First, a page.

You also have to look at their supporting casts. Larsson is on a much better team than Hall is. Hall doesn’t have enough good people around him supporting him. Larsson does. McDavid has a better supporting cast now than Hall did in six years with the Oilers.  It was nice to see Larsson in the playoffs and I hope that Hall gets his chance soon too.

With that said, I love having Hall on the team. I really do. I know Oilers fans (another general statement) have mentioned his attitude problems on and off the ice, and how he was Edmonton’s biggest problem and that they were glad he was traded. But I haven’t seen any of those. I know it’s only been a year but for what he’s had to go through, I’m surprised I haven’t seen any attitude problems or short answers. He’s matured. He tells it like it is in interviews. He’s been so good to the fans in Jersey and we’ve embraced him. You know how many Hall jerseys I’ve seen at The Rock? A lot. And you know how many I’ll see next season? A lot.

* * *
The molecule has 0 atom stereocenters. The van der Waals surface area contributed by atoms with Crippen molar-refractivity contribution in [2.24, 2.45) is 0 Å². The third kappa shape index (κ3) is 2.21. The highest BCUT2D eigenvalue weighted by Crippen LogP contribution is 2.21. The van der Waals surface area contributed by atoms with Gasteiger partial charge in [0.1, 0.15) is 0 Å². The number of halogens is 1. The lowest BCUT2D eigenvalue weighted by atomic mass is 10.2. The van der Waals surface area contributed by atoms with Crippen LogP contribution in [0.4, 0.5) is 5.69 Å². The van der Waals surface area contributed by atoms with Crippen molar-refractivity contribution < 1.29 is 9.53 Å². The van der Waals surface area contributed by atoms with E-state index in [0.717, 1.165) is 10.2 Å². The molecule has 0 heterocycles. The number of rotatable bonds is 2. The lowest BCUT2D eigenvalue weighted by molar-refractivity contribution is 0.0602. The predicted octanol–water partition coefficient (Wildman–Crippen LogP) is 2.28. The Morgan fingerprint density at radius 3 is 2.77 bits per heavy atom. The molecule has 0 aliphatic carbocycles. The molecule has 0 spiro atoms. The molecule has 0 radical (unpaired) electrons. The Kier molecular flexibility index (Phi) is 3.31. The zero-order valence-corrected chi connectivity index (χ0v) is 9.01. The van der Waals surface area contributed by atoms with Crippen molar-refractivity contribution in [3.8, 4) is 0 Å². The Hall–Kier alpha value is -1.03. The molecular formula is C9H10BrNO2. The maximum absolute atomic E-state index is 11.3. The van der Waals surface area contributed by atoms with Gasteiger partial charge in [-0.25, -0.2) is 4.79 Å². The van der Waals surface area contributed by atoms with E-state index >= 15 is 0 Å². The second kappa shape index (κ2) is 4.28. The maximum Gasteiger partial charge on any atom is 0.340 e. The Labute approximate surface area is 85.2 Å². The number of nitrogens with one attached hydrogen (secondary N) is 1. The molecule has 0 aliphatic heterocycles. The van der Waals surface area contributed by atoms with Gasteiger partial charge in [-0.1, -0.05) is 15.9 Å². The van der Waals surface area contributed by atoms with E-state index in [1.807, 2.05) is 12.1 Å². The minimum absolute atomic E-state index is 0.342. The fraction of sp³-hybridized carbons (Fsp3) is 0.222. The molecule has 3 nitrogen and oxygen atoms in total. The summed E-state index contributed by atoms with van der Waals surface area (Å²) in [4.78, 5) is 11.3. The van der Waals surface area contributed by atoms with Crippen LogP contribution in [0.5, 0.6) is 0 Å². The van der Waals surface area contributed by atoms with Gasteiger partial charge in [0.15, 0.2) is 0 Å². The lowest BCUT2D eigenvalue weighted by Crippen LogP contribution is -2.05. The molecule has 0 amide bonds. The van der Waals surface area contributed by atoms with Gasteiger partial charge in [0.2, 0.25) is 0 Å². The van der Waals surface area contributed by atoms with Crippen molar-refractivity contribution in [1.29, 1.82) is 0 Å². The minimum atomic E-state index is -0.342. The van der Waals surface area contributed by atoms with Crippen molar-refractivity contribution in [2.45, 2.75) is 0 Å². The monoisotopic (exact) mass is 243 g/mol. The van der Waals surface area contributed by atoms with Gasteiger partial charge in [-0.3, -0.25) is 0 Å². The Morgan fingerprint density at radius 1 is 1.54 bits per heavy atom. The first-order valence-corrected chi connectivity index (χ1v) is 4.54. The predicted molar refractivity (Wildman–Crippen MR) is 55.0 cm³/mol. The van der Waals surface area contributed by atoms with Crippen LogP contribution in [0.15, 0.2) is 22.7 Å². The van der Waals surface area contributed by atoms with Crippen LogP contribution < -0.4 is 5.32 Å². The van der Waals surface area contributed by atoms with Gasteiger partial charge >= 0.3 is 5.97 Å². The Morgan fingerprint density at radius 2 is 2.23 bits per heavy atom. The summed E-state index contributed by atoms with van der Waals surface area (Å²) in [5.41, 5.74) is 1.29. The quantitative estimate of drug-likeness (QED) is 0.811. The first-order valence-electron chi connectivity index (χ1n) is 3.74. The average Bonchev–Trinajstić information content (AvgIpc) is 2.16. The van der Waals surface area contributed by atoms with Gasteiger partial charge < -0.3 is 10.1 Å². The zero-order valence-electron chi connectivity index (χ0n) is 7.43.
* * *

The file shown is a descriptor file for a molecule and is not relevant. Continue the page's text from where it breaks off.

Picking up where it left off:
And yeah, I miss Larsson. I miss his defense and he was a huge part of this team. A lot of people forget that he was traded too. He had to move to a new place (a new country) too. There were two people in the deal (and yes, you could argue that there should have been more than two), two people who probably imagined spending the rest of their NHL careers with the teams that drafted them. But that’s not how things work. All I can do is hope that Hall is happy in New Jersey and Larsson is happy in Edmonton.

I’d say the trade worked out well for both teams. Edmonton got the defense they needed, New Jersey got offense. I don’t think you can say either team really “won” the trade because I think they both did. Hell, Chiarelli was nominated for GM of the Year after everything he did for the team last summer. I wish I had screenshots of everyone who asked for his head after the trade. But it’s also not easy to evaluate results based on one year alone. Hall could have a phenomenal year this upcoming season. But looking back on the trade, it was one that had to be made for both sides and I’m sure if both teams were given the option to do it again, they would.

And while you may not agree with me on everything (or anything), I think we can agree on one thing: can we please stop asking them both about the trade? It’s over, it happened, it’s been a year. Enough is enough.